|By Nicolaes Pietersz Berchem (1620 – 1683)|
No one gives me a second look now, not these days, not now after all these years. I'm a usual fixture, best ignored, best forgotten. But a long ago, a long time ago I was the gayest girl around here. Everyone wanted me and I had the pick of the town.
It was all ruined by some boys fumbling one Saturday night. Hadn't a clue had I, how could I? Not a clue what he was up to down there. Fumbling away down there. Then it was all over. I wasn't sure what had happened. That Saturday after the fair, after he'd been drinking all day, after he'd caught me on the way home, after he'd told me he loved me. He seemed happy enough, at the time, tell the next day.
I was never that fond of him, not really, seemed nice enough, but there was always something about him, not right, not trustworthy. We had to marry, that's what they say around here. For the sake of the child, so they said, for the sake of his dirty doings. Our dirty doing they all said, as if I had a choice. The poor wretch was stillborn; I don't know if I was thankful or relieved. Whatever, I was now trapped in a loveless marriage. With him.
He was a catcher like the rest; like them down there; it's the only thing to do around here. He'd be off with the rest, back when he felt like it. It's a hard life; like for them down there. His only way of dealing with that was through having a go at me. He knew I would be too ashamed to let anyone else see the results. He knew I didn't love him, I told him often enough.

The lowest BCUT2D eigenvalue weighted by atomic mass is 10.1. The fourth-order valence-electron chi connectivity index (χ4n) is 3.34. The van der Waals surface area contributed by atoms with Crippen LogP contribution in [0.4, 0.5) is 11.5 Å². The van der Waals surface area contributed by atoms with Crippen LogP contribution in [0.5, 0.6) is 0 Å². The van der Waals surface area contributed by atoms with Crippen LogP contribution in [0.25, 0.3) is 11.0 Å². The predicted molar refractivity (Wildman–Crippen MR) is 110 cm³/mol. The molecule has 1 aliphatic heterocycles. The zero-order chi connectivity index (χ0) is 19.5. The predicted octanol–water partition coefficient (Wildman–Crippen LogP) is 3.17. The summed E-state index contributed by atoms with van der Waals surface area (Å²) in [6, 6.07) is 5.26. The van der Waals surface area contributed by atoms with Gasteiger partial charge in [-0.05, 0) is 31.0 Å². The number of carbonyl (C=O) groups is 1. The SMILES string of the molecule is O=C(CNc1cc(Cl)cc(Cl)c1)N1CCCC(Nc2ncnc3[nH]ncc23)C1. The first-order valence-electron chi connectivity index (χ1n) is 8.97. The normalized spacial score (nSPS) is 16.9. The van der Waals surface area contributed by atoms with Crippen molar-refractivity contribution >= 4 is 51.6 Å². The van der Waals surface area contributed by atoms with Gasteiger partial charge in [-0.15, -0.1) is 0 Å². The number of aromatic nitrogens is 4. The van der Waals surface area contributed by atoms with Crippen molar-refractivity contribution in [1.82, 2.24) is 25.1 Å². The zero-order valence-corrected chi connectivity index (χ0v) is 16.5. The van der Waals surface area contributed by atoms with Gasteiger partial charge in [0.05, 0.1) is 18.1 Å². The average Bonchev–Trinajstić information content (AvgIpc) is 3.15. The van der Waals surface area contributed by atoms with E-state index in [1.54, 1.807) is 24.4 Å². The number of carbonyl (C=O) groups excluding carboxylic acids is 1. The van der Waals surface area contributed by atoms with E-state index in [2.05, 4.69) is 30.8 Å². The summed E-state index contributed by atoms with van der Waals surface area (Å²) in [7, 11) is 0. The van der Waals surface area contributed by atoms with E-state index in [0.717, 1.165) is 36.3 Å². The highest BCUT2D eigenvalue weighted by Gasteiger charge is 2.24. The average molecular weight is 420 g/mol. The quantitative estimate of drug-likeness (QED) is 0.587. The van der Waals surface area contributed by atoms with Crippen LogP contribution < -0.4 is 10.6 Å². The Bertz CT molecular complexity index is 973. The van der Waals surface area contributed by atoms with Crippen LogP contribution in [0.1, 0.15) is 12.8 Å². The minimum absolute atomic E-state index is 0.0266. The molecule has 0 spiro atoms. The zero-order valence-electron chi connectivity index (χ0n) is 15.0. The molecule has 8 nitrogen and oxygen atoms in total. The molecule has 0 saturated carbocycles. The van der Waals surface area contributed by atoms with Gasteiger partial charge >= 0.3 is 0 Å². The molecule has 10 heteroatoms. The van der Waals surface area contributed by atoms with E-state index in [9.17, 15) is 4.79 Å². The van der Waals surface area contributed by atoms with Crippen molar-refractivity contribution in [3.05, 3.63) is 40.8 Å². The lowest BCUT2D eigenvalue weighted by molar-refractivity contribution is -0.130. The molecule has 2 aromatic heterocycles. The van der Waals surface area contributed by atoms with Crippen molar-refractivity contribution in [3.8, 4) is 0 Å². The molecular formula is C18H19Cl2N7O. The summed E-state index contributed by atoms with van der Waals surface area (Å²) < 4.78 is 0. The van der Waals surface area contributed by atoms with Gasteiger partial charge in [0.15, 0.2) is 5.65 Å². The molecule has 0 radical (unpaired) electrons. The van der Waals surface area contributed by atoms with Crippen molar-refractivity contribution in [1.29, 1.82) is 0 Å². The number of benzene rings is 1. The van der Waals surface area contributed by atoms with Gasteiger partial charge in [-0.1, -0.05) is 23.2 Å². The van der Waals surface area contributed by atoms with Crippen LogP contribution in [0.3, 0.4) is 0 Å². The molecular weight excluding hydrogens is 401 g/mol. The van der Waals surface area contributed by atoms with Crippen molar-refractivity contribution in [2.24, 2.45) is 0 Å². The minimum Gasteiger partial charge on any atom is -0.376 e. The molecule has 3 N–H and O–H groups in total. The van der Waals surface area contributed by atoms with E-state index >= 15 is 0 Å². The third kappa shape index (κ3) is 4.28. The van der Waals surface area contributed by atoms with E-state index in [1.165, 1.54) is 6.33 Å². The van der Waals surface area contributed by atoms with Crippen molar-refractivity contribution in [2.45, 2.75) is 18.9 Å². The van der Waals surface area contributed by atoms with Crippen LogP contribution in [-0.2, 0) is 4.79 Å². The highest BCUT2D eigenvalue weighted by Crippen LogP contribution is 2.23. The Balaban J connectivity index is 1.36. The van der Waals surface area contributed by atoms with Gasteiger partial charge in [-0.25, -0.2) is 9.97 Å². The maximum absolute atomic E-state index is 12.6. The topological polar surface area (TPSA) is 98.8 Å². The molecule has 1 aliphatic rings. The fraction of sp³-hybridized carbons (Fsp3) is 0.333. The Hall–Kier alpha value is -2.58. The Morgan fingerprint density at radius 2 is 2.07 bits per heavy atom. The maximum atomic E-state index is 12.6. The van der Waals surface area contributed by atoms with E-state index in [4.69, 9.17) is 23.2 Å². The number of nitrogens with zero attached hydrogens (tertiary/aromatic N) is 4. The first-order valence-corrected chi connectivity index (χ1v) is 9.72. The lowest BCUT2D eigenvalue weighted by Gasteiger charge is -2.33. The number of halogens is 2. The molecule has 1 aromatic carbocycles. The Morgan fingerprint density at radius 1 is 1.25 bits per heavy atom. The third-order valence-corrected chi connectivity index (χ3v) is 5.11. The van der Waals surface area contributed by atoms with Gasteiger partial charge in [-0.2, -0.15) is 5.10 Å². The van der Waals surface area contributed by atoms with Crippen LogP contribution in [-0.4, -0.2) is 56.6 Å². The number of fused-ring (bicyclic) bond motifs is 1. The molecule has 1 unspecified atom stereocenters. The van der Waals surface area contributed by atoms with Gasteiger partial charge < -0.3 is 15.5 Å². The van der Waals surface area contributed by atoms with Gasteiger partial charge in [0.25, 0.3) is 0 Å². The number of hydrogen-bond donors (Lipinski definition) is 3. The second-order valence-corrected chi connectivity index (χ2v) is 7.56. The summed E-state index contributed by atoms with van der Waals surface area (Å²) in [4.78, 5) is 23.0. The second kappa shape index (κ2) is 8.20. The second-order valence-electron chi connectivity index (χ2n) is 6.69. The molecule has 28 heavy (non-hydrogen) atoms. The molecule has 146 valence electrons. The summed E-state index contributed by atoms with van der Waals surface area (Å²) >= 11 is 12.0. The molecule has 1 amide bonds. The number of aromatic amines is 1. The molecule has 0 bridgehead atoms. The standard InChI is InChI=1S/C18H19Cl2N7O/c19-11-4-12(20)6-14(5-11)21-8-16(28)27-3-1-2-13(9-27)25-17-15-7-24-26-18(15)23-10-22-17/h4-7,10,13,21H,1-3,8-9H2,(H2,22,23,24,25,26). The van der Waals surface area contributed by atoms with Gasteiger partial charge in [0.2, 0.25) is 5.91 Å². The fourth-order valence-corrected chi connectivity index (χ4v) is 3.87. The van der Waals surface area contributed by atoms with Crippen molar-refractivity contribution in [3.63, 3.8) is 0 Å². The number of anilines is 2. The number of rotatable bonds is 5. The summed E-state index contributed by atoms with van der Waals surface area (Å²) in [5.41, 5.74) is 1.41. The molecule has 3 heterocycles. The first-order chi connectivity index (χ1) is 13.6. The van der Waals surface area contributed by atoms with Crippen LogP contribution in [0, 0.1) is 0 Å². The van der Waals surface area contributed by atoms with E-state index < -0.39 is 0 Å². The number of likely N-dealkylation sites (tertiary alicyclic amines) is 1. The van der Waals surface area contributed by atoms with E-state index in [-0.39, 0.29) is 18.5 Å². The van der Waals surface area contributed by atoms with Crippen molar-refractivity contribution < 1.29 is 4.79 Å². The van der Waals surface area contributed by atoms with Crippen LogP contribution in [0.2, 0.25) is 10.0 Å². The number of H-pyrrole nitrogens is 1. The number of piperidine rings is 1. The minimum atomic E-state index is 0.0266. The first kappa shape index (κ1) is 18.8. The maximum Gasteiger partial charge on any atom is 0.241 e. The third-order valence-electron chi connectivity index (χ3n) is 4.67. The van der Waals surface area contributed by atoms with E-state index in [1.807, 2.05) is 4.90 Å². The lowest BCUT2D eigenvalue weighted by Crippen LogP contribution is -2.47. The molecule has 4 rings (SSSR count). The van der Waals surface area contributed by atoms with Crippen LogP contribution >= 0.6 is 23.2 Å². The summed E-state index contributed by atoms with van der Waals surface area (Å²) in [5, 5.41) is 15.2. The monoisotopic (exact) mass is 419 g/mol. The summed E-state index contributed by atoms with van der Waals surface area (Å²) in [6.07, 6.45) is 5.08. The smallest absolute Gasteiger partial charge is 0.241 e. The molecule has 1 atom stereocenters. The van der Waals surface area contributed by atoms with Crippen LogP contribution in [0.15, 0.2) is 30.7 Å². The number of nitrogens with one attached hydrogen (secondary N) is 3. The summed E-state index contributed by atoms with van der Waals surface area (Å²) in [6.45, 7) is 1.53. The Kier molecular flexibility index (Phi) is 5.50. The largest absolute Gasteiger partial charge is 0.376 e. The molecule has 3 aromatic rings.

One day I thought why not give him something to be jealous about; to be really jealous about. He's always saying I'm off with another. So why not? Why shouldn't I have a bit of fun for a change? I still had some of my looks left. And I did. It was then I found someone quiet, someone who might treat me right.
I will never forget standing here waiting to tell him his cottage would be empty when he next entered. Waiting to tell him I'd be off with the new one next time he returned. It was best to do it when his mind was occupied and his fellow catchers were all around. There was less chance of a real beating. I came away with some bruises that day, but they where less than I feared.
I was happy back then at last. I'd defied the town and many would not speak to me. They down there don't speak to me now; most don't know why; it's just not the done thing. I was really happy then; at least for a few weeks.
My new one started to find things difficult with his fellow catchers. This is a Christian town and no one is forgiven who steps outside the done thing. He had difficultly selling his crabs or getting little pieces of help from the other catchers.
Then he started to blame me for it all. Grew more resentful towards me he did. This new one didn't thump me quite so often, only when he had been drinking, at least I have that to be thankful for. There was nothing I could do now; I just had to put up with it.
I outlived the pair of them. It's hard work out there and it wears the men down. I outlived the pair of them. By then it was too late, too late for me, my looks had long gone.
Standing here, looking at the catchers down there, I remember that day, when I told him I was going. And the all too brief weeks when I was happy.